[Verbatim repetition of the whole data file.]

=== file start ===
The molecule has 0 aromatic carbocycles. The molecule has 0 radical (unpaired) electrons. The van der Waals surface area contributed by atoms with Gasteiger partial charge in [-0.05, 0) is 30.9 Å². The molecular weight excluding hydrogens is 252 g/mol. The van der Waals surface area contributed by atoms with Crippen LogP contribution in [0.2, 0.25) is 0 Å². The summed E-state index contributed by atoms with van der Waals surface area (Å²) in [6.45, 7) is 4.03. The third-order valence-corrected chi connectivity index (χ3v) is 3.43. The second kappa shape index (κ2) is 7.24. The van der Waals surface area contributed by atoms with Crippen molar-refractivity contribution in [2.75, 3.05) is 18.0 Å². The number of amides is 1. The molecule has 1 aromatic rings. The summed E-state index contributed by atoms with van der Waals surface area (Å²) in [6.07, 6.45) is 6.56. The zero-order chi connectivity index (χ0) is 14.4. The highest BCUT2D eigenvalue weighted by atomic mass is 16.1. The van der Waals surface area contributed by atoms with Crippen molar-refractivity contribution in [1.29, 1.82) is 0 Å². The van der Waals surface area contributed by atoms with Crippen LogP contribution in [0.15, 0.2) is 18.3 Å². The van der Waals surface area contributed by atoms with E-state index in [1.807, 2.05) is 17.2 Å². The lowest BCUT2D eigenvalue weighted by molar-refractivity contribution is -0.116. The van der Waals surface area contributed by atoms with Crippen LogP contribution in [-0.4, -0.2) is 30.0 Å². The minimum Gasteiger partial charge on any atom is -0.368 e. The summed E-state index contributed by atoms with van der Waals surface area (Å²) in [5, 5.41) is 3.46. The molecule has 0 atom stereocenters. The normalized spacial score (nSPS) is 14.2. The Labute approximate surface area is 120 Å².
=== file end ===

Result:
The molecule has 0 aromatic carbocycles. The molecule has 0 radical (unpaired) electrons. The van der Waals surface area contributed by atoms with Gasteiger partial charge in [-0.05, 0) is 30.9 Å². The molecular weight excluding hydrogens is 252 g/mol. The van der Waals surface area contributed by atoms with Crippen LogP contribution in [0.2, 0.25) is 0 Å². The summed E-state index contributed by atoms with van der Waals surface area (Å²) in [6.45, 7) is 4.03. The third-order valence-corrected chi connectivity index (χ3v) is 3.43. The second kappa shape index (κ2) is 7.24. The van der Waals surface area contributed by atoms with Crippen molar-refractivity contribution in [2.75, 3.05) is 18.0 Å². The number of amides is 1. The molecule has 1 aromatic rings. The summed E-state index contributed by atoms with van der Waals surface area (Å²) in [6.07, 6.45) is 6.56. The zero-order chi connectivity index (χ0) is 14.4. The highest BCUT2D eigenvalue weighted by atomic mass is 16.1. The van der Waals surface area contributed by atoms with Crippen molar-refractivity contribution in [1.29, 1.82) is 0 Å². The van der Waals surface area contributed by atoms with Crippen LogP contribution in [0.15, 0.2) is 18.3 Å². The van der Waals surface area contributed by atoms with E-state index in [1.807, 2.05) is 17.2 Å². The lowest BCUT2D eigenvalue weighted by molar-refractivity contribution is -0.116. The van der Waals surface area contributed by atoms with Crippen LogP contribution in [-0.4, -0.2) is 30.0 Å². The minimum Gasteiger partial charge on any atom is -0.368 e. The summed E-state index contributed by atoms with van der Waals surface area (Å²) in [5, 5.41) is 3.46. The molecule has 0 atom stereocenters. The normalized spacial score (nSPS) is 14.2. The Labute approximate surface area is 120 Å².